Want to participate? The author is giving away free digital copies to everyone who RSVPs to the twitter party. Send me an email at firstname.lastname@example.org to get yours!
As we prepare for the party I thought you might like to get to know the author a little better so I asked her to answer a few questions. Also, check out this post to see how Courtney and her fiance Stephen spend their days.
Mondays with Mac: Can you tell us a little bit about yourself?
Courtney Symons: I’m an Ottawa-based writer who came from the Toronto area for Carleton University’s journalism program and never looked back. I’m left-handed, incredibly clumsy and always thinking of ways I can put the things I love into words. I have a fiance named Stephen and a cat named Emo.
MWM: What do you do when you aren't writing?
CS: I work as a technology reporter for the Ottawa Business Journal – but that still involves writing. Otherwise, I can be found curled up with a book, going for a run or having some tea (okay... usually it’s wine) with friends. Right now, I’m busy planning my wedding and convincing myself that I can DIY the whole damn thing, although I’m sure that illusion will come crashing down soon.
MWM: What inspired this story?
CS: I had a dream one night where my younger brother and I were kidnapped by a man that was somehow kind and caring. I remember the frustration of wanting to hate him and wishing he would make it easier to do so. My heart was racing when I woke up, and I was left with a lingering feeling that I’d never felt before. I scribbled down my thoughts as fast as I could, and tried to recreate that emotion through the characters I formed and the story I crafted.
MWM: Did you find it challenging to flip between the three different perspectives of your main characters?
CS: Surprisingly, no. It was refreshing to be able to switch between the three of them and not get too deeply lost in any one of their characters. Ben’s story was the most fun to tell. His perspective is very light-hearted and naive. It made me feel innocent and good to write in his voice. Violet is the closest character to myself, although we differ in so many ways. The tricky part with her was creating someone that readers wouldn’t think of as weak-willed or pathetic, even if she made decisions I’m sure they didn’t agree with. And Jeremy was the real challenge, a test to see if I could come up with someone you hated but maybe loved a little bit, too.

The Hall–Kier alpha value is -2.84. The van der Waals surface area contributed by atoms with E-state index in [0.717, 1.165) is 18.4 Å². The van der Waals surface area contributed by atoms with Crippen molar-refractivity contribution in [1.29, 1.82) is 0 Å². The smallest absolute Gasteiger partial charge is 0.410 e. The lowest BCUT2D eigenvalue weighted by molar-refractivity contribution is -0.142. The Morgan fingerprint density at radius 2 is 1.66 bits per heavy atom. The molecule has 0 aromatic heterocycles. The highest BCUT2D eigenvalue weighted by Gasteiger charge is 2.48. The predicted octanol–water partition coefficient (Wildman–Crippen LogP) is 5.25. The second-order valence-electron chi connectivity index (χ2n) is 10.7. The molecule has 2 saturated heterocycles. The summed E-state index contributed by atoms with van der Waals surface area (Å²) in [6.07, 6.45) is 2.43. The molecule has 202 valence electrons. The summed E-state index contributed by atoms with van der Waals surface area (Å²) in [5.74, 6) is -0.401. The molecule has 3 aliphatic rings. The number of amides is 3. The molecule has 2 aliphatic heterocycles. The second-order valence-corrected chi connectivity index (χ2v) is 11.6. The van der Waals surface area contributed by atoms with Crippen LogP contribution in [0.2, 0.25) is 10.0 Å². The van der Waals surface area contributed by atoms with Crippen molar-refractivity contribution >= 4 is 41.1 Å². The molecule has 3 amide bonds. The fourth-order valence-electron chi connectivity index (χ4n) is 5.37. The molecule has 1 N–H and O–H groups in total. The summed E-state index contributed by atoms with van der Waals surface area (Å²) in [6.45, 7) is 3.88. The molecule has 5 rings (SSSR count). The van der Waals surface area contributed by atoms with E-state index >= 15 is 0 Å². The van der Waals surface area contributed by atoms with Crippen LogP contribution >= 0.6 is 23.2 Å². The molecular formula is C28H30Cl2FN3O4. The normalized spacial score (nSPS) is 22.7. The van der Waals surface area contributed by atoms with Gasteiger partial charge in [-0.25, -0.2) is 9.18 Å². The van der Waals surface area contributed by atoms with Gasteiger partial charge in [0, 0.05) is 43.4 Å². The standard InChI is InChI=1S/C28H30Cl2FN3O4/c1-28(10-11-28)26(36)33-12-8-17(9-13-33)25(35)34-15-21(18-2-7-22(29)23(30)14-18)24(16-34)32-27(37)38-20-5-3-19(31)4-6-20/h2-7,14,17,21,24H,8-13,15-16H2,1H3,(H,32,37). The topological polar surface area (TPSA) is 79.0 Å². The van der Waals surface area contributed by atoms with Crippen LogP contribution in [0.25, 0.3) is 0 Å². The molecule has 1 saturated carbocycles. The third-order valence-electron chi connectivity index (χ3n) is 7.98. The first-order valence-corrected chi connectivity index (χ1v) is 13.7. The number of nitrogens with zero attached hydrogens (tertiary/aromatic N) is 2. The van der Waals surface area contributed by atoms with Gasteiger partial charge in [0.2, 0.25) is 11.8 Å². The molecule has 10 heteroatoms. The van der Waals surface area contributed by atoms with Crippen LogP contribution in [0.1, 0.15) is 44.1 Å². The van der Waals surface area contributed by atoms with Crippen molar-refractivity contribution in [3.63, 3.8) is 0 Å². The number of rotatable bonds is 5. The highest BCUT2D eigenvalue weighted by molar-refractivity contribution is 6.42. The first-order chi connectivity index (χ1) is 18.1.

MWM: Do you have another book on the horizon?
CS: Ever since I got lucky with the dream that gave me the idea for Once, We Were Stolen, I keep a pen and paper next to my bed to wait for my next inspiration. Some mornings I think I have something, and then I read it back later and laugh at myself for thinking so. I have tons of scraps of paper with ideas written down – sometimes its just an anecdote or something I see in the street that strikes me. I would love to write another book someday, so I’ll keep collecting ideas and praying to find the time it takes to write one.
MWM: Will you revist these characters again?
CS: I don’t think so. It’s funny because I’m a fairly optimistic, happy-go-lucky person and I think it surprised some people that I wrote something so dark. In my next book, I’d like to tackle characters that aren’t so twisted. Or perhaps at least a little less twisted.
MWM: What has been your biggest challenge in the self-publishing process?
CS: The challenge has been finding the time to self-publish while working an unrelated full-time job. It wasn’t the support – I’ve been amazed by the family, friends and perfect strangers that have rallied around me throughout the process. It wasn’t even the not knowing what the hell I was doing. The Internet is an amazing tool and I learned so much from other writers who were going through the self-publishing process. But finding the hours upon hours of time it takes to dream up, write, edit, edit, edit, edit, edit and finish a book was tricky.
MWM: Do you have any advice for aspiring writers?
CS: Don’t be scared of what people will think about what you produce. You’re never going to please everyone, you’re going to make some typos, you’re human. But if you really believe in what you’re doing and put everything you've got into the manuscript, that will be the thing that shines through in the end. Even Margaret Atwood has her critics, so don’t worry about it.
MWM: How can readers support indie published authors?
CS: Spread the word. Tell a friend. People can’t support someone they’ve never heard of. The main problem facing indie authors is that their work quickly gets lost in an ocean of books. Chances are, someone isn’t just going to stumble upon an indie author and say, “Oh! This looks great, I’ll read that!” It’s not until people start talking about it, sharing links on social media, writing online reviews and generating awareness that people will be able to fish it out of the sea of words that are out there.